Thursday, June 25, 2015

National Museum of Singapore Architectural Tour

17/5/2015

I signed this up few weeks ahead of the tour during the Singapore Heritage Festival. I did miss a few interesting tour, such as the synagogue tour. 

National Museum of Singapore, was one of the few tour location I visited during my 'grad trip'. Yes, trying to be less depressed about unemployment and low on finance, I found a better way to spend my time during that phase, doing things I like which took not much of my money. It was not as splendid and glamour as those of my peers' grad  trip, which mostly took place in places overseas or camera-friendly. Back to this topic, yes, museums in Singapore has become one of my favourite spot because they are quite organized and educational at times, though I do have a certain opinion about European history and art part. But this tour was not about its content, it was about the building itself.

For people who are curious how did the museum looked like, it was this. There was a dome and very classy looking exterior. I loved how it was painted.


Our first stop was to gather under this rotunda covered by a dome roof. It was right at the entrance of the building. Once you're in, you are covered by this area, a dome with these stained glass panels. When the tour started, we were introduced to this dome. There were 50 panels of stained glass, to commemorate the reason why this museum of built. The museum was opened on 12th of October 1887. If that didn't mean anything to you, that's the same year as Queen Victoria's Golden Jubilee. Hence, this museum's opening is to commemorate Queen Victoria's fifty years' reign, hence the number. This rotunda area was supposed to be open air but was re-furbished to be air-conditioned and closed.


To support the claim, there is Queen Victoria's coat of arm at the roof of the building. That was not a common sight and when that was put on a building, it was supposed to be big! The exterior of the building could see the museum was designed in a Renaissance and neo-Palladian style. The reminiscence of ionic columns was seen from outside. The pineapples at the corner of the roof was meant to mean prosperity in the European culture because it was such rarity during the time, which makes it almost meaning the same thing as in local culture.

It was explained to us that the older part of the building was designed by Henry McCallum, while extra search on the internet told me that there was another architect, J. F. McNair, involved.


Standing from inside facing out of the entrance, the left side of the building was once a library. Therefore, we could see real solid iron column at this section. These columns were put in to withhold the weight of books from the second storey. In this area, the palladian style windows could be observed clearly, the windows and lighting. Note also the patterns of floor tiles, which could be seen in many of the Sino-colonial styles buildings which was very common around Singapore.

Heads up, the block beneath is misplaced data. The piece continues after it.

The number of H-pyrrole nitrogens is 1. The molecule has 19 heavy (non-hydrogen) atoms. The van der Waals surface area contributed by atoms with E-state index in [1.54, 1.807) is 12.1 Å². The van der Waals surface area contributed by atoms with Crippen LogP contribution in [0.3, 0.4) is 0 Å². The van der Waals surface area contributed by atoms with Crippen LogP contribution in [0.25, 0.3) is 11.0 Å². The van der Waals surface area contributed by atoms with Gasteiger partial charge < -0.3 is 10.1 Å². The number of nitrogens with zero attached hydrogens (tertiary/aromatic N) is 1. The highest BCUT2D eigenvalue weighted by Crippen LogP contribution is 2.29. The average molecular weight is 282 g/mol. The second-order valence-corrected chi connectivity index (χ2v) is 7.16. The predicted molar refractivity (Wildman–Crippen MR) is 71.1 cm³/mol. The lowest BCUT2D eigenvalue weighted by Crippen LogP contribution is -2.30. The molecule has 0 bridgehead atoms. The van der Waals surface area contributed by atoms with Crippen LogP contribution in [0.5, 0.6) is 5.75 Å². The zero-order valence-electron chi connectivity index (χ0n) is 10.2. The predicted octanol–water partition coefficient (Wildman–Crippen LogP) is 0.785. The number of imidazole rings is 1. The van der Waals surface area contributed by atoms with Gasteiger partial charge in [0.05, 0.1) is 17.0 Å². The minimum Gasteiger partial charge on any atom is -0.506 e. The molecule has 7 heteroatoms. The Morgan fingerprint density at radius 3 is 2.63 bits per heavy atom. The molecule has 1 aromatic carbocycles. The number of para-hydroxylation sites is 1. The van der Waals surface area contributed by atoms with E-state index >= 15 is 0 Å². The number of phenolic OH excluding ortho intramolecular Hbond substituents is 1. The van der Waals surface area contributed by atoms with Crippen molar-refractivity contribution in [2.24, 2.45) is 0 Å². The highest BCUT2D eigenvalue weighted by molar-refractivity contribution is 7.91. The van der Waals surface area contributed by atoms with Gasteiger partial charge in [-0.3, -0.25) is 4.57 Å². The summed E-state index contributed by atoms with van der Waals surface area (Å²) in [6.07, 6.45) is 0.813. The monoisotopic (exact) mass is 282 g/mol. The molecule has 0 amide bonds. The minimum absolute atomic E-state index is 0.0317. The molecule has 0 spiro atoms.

That guy in the yellow and black checkered shirt was our tour guide. It was the second time I followed a tour by him. The previous one being the Leichtenstein's gallery tour years ago. Look at the high window at the side, allowing maximum sunlight into the interior of the building.


Motre look on the old building area. Each window, frames and wall were made with such intricacy.


This part was the right side of the building, the old building. It used to be museum area but is now instead a library. According to the guide, we could actually pay the library a visit and enjoy the quiet environment inside.


Outside, there was a sculpture with straw-like figure. It was a handicraft by a Taiwanese artist. This piece of work was previously placed in front of the museum but the contract was changed hence a new house for it.


Along the road, we could see little pillars like this. They were actually the old gate of the museum. They were more inside and nearer to the building than the road now as there was a change in the road and museum area. The wall showed the museum compound was once smaller with the road nearer to it. And due to frequent increase of earth while making of new road and tiling, the old gate looked lower than the ground by several inches...


Going through Fort Canning Park and reached the behind side of the building, which was nearer to the newer area of the museum, we could see the wall separating the hill and the museum. The design used for the wall was to remind us of what was behind, the geographical strata. Behind this would be Fort Canning and the cemetery. 


From there, we passed by the galleries exhibiting for Lee Kuan Yew's memory and into the building. The newer side of the building has more glasses and was designed by a local architect company. What was interesting was, once the museum of gazetted, the new regulation require no modification of original building with similar design. Hence, the old and new part of the museum were distinctly different. However, there were certain part linking the old and new part which was not quite different whereby the new add-ons were almost similar to the old building. According to the guide, it was because the modification was made before the regulation was set, hence that was still allowed. 

By the end of the tour, I made myself a little collectible souvenir.

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